Marfan Syndrome

AP Biology Module 6 Lesson 2 Assignment 1

What is Marfan Syndrome?

Marfan Syndrome is a genetic connective tissue disorder.

The signs include long arms, legs, and fingers, tall and thin body types, curved spines, sinking or protruding chest, flexible joints, flat feet, aortic enlargement, eye problems, and sudden lung collapses.

When do complications set in?

MFS can be detected as early as birth or as late as adulthood. Marfan Syndrome is unique because it expresses variable expression, the effects are different for different people and the features very for time and level. This disease can be detected before birth. In order to diagnose before birth, the parental mutation must be identified first. Parental testing can be done like other genetic testing for deletion or mutation on the gene that contains MFS. Once this has been confirmed CVS (chorionic villus sampling) or aminocentesis can be preformed during periods of gestation.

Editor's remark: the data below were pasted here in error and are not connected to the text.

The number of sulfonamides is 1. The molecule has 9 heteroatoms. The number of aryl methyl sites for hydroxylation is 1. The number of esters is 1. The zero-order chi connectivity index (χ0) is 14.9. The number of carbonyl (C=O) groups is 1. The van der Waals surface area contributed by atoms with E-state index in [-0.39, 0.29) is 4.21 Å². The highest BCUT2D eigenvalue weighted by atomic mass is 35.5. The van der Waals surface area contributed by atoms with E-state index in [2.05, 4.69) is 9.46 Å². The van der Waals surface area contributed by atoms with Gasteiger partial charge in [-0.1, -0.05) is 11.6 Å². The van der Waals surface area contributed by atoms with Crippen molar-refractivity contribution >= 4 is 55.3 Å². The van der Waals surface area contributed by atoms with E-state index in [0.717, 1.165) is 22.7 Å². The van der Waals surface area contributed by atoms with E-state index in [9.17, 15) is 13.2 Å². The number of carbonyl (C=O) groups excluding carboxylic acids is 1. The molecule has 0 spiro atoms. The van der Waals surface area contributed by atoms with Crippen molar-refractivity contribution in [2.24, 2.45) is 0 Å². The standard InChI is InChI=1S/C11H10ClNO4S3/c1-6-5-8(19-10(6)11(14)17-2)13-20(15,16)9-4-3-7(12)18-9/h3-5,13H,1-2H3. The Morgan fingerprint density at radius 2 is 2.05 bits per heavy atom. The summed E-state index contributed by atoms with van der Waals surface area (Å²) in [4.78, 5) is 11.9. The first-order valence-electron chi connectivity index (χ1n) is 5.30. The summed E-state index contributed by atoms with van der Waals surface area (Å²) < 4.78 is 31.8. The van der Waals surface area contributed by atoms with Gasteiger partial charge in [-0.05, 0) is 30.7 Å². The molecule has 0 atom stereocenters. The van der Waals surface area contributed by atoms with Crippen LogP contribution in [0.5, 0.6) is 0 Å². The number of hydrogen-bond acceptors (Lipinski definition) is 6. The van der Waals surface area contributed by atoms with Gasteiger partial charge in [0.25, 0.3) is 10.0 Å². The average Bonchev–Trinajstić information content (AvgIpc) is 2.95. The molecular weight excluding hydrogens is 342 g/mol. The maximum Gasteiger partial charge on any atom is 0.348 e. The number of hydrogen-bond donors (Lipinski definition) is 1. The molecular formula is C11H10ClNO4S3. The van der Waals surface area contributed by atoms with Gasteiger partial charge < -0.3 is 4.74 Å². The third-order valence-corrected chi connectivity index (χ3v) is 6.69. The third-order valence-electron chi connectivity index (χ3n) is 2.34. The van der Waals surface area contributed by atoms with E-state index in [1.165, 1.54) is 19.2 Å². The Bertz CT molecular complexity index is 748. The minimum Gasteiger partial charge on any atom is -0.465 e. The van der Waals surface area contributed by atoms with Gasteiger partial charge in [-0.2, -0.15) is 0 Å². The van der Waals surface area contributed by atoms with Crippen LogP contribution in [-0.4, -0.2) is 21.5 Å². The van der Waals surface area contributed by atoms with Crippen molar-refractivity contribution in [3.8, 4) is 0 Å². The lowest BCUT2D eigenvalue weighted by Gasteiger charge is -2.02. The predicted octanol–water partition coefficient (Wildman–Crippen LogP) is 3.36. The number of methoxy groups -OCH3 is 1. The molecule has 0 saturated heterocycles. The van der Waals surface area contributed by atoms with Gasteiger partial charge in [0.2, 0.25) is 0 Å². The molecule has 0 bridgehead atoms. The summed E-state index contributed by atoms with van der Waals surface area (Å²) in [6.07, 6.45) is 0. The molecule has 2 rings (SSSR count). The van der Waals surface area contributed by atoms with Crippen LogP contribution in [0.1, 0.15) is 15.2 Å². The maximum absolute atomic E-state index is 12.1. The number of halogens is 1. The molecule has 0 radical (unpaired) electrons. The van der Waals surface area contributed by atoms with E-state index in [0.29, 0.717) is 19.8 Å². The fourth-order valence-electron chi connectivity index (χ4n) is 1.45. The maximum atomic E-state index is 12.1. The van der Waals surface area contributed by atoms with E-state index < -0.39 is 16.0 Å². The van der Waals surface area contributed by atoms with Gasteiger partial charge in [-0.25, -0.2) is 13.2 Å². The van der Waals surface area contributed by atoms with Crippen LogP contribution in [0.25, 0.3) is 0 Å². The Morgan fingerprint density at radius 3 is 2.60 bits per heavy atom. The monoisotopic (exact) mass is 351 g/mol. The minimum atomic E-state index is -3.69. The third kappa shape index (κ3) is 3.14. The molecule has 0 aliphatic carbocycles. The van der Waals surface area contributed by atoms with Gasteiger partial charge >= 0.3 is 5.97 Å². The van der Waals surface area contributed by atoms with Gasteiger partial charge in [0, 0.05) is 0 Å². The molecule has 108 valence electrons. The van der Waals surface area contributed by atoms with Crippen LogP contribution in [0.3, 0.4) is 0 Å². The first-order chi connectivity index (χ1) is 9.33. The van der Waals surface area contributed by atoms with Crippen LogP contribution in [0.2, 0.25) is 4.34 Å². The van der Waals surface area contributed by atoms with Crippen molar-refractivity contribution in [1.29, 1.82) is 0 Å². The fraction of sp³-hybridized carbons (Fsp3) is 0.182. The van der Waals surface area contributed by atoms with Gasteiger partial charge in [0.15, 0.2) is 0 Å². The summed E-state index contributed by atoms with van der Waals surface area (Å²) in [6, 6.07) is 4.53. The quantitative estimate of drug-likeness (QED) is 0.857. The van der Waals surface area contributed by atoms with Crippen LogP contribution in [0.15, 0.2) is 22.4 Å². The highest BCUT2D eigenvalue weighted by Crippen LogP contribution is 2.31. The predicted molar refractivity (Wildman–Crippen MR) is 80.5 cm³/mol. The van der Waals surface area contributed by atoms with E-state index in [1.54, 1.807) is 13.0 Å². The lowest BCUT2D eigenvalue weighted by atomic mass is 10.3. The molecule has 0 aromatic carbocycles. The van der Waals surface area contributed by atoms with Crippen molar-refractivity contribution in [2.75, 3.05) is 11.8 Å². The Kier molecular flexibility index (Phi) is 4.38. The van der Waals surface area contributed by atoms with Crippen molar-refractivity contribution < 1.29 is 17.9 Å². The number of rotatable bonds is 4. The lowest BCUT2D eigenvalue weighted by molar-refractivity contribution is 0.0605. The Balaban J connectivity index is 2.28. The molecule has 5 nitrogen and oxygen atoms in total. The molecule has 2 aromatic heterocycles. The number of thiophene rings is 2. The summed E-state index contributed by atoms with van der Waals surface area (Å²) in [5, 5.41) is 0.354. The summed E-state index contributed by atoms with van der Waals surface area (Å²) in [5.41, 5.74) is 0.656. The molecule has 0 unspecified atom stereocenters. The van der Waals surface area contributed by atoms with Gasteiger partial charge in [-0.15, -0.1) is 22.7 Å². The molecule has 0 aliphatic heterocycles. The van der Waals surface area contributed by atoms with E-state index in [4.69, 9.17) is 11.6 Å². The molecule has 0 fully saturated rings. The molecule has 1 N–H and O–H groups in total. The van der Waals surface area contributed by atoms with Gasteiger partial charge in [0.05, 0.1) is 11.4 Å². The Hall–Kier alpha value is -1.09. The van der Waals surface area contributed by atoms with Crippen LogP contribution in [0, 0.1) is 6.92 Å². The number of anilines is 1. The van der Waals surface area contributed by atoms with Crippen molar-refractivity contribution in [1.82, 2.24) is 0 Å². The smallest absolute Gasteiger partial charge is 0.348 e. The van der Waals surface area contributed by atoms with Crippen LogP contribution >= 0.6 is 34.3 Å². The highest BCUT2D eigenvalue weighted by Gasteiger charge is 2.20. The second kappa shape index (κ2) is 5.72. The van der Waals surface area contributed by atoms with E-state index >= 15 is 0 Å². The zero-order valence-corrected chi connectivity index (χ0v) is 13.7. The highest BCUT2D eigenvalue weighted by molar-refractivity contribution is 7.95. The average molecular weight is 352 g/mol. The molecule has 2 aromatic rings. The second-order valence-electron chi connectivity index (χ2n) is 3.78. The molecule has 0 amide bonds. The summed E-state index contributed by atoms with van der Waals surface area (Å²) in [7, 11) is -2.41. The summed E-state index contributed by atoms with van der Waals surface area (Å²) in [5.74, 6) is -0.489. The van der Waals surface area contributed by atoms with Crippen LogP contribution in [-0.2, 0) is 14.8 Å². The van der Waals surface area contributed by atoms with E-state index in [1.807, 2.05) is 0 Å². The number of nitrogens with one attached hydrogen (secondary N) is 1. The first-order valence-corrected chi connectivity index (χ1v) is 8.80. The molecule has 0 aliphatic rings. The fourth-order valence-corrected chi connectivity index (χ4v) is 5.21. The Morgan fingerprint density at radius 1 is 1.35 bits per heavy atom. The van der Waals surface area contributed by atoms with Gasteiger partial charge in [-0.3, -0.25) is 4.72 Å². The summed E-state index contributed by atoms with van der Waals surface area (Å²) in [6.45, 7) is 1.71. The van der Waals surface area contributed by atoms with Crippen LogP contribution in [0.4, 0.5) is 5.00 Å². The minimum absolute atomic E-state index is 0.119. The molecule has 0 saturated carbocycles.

Genetic Information


Treatment depends on how severe symptoms are in an individual. There is no cure, but ways to prevent complications and to slow present complications down. Certain medications, such as beta blockers, which slow the heart rate down, can be used to slow down the dilation of the aorta or surgery can be done to replace the dilated section. Surgery can be done to correct bone complications such as scoliosis or a caving chest cavity. Glasses or surgery can be used to correct some of the eye problems associated with the disease. Pain medications can treat nervous conditions such as dural ectasia.

Famous People with Marfan Syndrome!